The Education Ministry will need over $5 billion to complete 161 schools whose construction are still incomplete - plus it also needs whistleblower law and policies to prevent nepotism in agencies under its purview.
This information was confirmed by Education Ministry acting permanent secretary Kurt Meyer yesterday when ministry officials appeared before a Parliament Public Administration and Appropriation committee. The committee examined ministry oversight in agencies under its purview and private secondary school funding.
“The bottom line (on completing the 161 incomplete schools) is money,” Meyer told the committee.
The criteria to determine which schools get funding for completion is the extent of their construction. If a school is 99 per cent ready, it will be completed ahead of one that’s 98 per cent done, he said. He said schools are in different stages of construction: some contractors are still on site, others have abandoned sites and these have been taken over by residents, while other residents are protecting other abandoned sites.
Meyer said there are difficulties although the ministry secures sites and “it’s extremely challenging.” In cases of contractors abandoning sites but not handing them over, he said the ministry is negotiating with a number of them currently.
“We made significant payments recently and we’re currently trying to get as many sites as we can back online,” Meyer said.
Meyer said the huge August 2018 earthquake damaged “quite a number” of existing schools and a couple are a “total loss.” Apart from rebuilding these, he said focus is only on repairing.
JSC member Wade Mark queried the Education Facilities Company Ltd’s work on incomplete projects, including the Chatham Primary and Santa Flora primary schools.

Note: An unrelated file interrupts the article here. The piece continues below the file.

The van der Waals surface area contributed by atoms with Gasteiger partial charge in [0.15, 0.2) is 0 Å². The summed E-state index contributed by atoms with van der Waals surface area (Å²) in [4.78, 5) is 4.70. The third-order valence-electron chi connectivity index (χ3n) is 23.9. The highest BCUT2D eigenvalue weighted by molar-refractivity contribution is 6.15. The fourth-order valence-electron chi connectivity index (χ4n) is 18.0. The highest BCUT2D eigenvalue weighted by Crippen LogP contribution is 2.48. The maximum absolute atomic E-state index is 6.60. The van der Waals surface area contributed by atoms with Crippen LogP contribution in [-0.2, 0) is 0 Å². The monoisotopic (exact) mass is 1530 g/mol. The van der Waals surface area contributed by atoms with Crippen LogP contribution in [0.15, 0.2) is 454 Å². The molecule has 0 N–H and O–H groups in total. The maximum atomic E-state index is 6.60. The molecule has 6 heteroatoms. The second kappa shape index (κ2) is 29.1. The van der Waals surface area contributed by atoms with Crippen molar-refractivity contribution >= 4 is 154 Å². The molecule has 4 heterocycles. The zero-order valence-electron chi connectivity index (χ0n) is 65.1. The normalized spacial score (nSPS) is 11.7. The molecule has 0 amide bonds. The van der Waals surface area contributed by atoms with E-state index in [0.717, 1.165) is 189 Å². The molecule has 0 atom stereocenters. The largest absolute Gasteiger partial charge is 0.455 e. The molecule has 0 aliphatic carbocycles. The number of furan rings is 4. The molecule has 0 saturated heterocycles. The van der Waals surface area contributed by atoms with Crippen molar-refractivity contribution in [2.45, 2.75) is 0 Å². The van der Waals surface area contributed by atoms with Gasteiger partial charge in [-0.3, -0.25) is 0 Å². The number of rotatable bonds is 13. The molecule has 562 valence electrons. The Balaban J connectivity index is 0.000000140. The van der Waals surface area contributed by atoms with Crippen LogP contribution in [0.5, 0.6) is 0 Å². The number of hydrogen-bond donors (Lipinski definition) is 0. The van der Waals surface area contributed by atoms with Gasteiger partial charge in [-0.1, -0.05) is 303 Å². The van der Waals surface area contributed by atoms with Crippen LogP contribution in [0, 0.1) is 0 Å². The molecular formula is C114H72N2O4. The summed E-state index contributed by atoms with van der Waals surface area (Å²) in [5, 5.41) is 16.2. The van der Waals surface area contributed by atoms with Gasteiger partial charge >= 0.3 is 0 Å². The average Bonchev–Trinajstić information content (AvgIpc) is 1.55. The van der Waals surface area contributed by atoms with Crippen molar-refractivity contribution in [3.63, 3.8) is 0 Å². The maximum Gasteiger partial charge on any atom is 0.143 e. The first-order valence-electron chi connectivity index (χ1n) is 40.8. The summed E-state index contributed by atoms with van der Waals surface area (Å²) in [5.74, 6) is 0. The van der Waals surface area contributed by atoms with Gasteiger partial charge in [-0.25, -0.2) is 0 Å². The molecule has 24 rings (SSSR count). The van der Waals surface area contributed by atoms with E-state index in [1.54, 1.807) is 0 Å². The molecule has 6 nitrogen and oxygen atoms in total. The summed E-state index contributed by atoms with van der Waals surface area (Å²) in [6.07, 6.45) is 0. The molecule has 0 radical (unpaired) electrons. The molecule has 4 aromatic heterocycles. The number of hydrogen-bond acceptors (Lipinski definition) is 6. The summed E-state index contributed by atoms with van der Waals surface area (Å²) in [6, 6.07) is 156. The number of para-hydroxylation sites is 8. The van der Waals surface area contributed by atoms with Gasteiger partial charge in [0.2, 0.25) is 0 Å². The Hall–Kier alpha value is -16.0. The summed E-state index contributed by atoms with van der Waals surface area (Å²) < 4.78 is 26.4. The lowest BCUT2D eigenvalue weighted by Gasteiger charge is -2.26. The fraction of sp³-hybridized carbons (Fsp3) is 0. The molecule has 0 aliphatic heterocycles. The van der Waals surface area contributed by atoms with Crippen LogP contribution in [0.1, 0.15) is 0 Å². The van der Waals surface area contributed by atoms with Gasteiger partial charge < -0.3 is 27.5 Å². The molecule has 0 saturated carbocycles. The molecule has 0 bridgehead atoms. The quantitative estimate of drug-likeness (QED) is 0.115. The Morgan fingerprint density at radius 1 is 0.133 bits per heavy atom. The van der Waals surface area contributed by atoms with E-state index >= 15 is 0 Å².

Meyer said the last few years with EFCL have been very challenging and there’s no timeline for resolution. Since last fiscal year the EFCL has been unable to deal with projects, making the ministry lose time, he added.
“But we met EFCL this week and they’re discussing getting contractors back on site by next week. Some additional payments may have to be made,” Meyer.
He also confirmed there’s no formal policy for reporting of misconduct in state agencies over which the ministry has oversight. He said the ministry sometimes get unsigned reports from staffers but the difficulty is there’s no whistleblower law.
“It’s difficult for an employee to blow the whistle without statutory protection. Some protection is in the Procurement Act, but generally there’s none - so we’re in a bit of a bind,” he said.
If one reached the whistleblowing stage, he added, “It meant monitoring wasn’t where it should be. You shouldn’t have to depend on whistleblowers, Systems should be robust enough for you to know what’s happening.”
He said the real problem is protection for the whistleblower because of victimisation.
“This is a small country, even with unsigned letters, you can know who did it,” he noted.
Meyer said the ministry depends on reports from agencies concerning fraud and nepotism but the ministry also flags issues, follows board minutes and checks issues in the newspapers.
On Mark’s concerns about a report on alleged nepotism at YTEPP, Meyer said the ministry didn’t request a specific report on that since it was dealt with. Saying “this was T&T and it may be a little hard to work out relationships,” he added the situation continues under discussion. He said the ministry may have to request a list of staff and family members.
“It’s going to be difficult but we’re investigating,” he said.
Meyer said he’d check to see if the wife of the former YTEPP CEO is currently employed there. He agreed a plan was necessary to deal with nepotism, since some private sector companies have this. He said it was difficult to do this in the public sector, but the ministry is examining the issue and reviewing systems.
He agreed the ministry needs additional staff. He said if some issues requiring audit are red-flagged, the Finance Ministry is called in. Meyer further agreed his office should have direct oversight over agencies.
“If you have to give $1 billion to an agency, you want to know how money is being spent. We had some very unfortunate incidents with agencies for certain devices,” he said, adding the ministry is engaging Finance on oversight.